Cars and guns



To the Editor:

Since their invention more than a hundred years ago, criminals have found that cars are very helpful in their endeavors, and because of that, cars have been widely used in crimes. In response, cars have become heavily regulated. The location of every licensed car in the country can be traced and its owner identified. An unlicensed car being driven is immediately recognized anywhere in the country. If you use a car in a crime, it will be found.

From the start, cars also have been dangerous, with thousands dying in gruesome carnage. By controlling how cars are made to make them safer, that carnage has been dramatically reduced.

It would be absurd to suggest that guns are somehow more important to life, liberty and the pursuit of happiness in the modern world than cars. It would also be absurd to suggest that the government is infringing on the right of the people to keep and use cars. The U.S. Department of Transportation says there are more than 250 million licensed motor vehicles in the U.S. If we do anything in this country, it’s keep and use cars.

One of the great complaints of modern U.S. society is that every aspect of life in our country is regulated by the government. But it is easily forgotten that the regulation that we all love to complain about is also one of the great benefits of our lives. There are thousands who have not been killed by less safe cars. Finding the right balance is where we make a better society.

Unfortunately, the National Rifle Association and its millions of supporters are doing their best to hide that latter fact and inflate the former. With emotionally charged claims that any mention of guns in the context of regulation is an attempt by the government to further subjugate the citizens, the NRA has created a religion of guns whose devotees are incapable of considering the issue with any skepticism.

The NRA suggests that the epidemic of death by gunshot can best be solved with more widespread use of guns. Good people with guns will protect us from bad people with guns. Unfortunately, the NRA has nothing to offer on how we identify the “good people” (other than by their membership in the NRA).

Another favorite tactic is to suggest that by requiring universal background checks, or by banning the private ownership of certain kinds of guns, the government would be violating the Second Amendment of the Constitution.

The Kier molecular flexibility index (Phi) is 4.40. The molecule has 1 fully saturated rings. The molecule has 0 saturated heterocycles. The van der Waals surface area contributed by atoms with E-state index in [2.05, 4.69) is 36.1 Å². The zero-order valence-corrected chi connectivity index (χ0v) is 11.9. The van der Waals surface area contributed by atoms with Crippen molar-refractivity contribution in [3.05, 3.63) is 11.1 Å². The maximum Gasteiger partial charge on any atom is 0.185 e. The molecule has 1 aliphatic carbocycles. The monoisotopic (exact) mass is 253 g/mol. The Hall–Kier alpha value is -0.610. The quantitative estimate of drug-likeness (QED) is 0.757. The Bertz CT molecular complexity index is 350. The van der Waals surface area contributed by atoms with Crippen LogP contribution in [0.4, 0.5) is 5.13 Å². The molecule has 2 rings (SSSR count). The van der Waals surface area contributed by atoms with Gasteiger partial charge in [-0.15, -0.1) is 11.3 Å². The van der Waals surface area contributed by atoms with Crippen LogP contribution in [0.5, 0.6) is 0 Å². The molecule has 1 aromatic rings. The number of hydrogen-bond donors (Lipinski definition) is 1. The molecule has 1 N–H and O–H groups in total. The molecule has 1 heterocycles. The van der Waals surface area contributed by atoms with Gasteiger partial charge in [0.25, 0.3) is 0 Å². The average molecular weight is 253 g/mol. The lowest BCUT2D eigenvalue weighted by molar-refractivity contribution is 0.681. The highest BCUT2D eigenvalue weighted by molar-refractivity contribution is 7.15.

The Second Amendment guarantees “the right of the people to keep and bear arms,” and that amendment, like the entire Constitution, is only as strong as our collective understanding of what it means.

If it means that no arms can be banned, then the government is in violation of that amendment when it bans the private ownership of nuclear arms, chemical weapons, howitzers, Sherman tanks and surface-to-air missiles. If you believe that’s what the amendment says, you should be out in the streets demanding its removal, or at home building a bomb shelter.

The more obvious and sane interpretation is that the second amendment means the government cannot ban the private ownership of all weapons. And the fact that those arms which would threaten our existence are not in private hands is evidence that the more obvious and sane interpretation is the operative one. Let’s not change that.

Requiring strict licensing to make all guns traceable, requiring universal background checks and banning the private ownership of guns designed solely for the slaughter of humans would in no way violate the Constitution. But it would cut into the profits of gun and ammunition makers. And it would make it more difficult for people to use guns in crimes.

By using inflammatory rhetoric to convince its followers that it is “protecting” the second amendment by promulgating an interpretation that is neither reasonable nor founded on any historical or factual basis, the NRA has made that amendment weaker. The strength of the second amendment will completely disappear when its meaning has no universal understanding. I suggest that if you are a member of the NRA, you would do well to tell your organization to stop diluting that important protection.

People still use cars when they commit crimes. But the regulation of them makes it easier to catch them. People still die in car crashes, but many fewer than before regulation. Regulation of guns won’t stop people from being killed by guns. But it will certainly help reduce the carnage.

Every time I have to stand in line at the DMV, I feel like I’m wasting my time jumping through hoops. But I certainly don’t think we should stop licensing cars and drivers. If the reason to oppose regulations of guns is the inconvenience of putting up with another layer of government regulation when you want to buy a hunting rifle or a gun for target practice, try balancing that against the anguish of the parent whose child didn’t come home from school.

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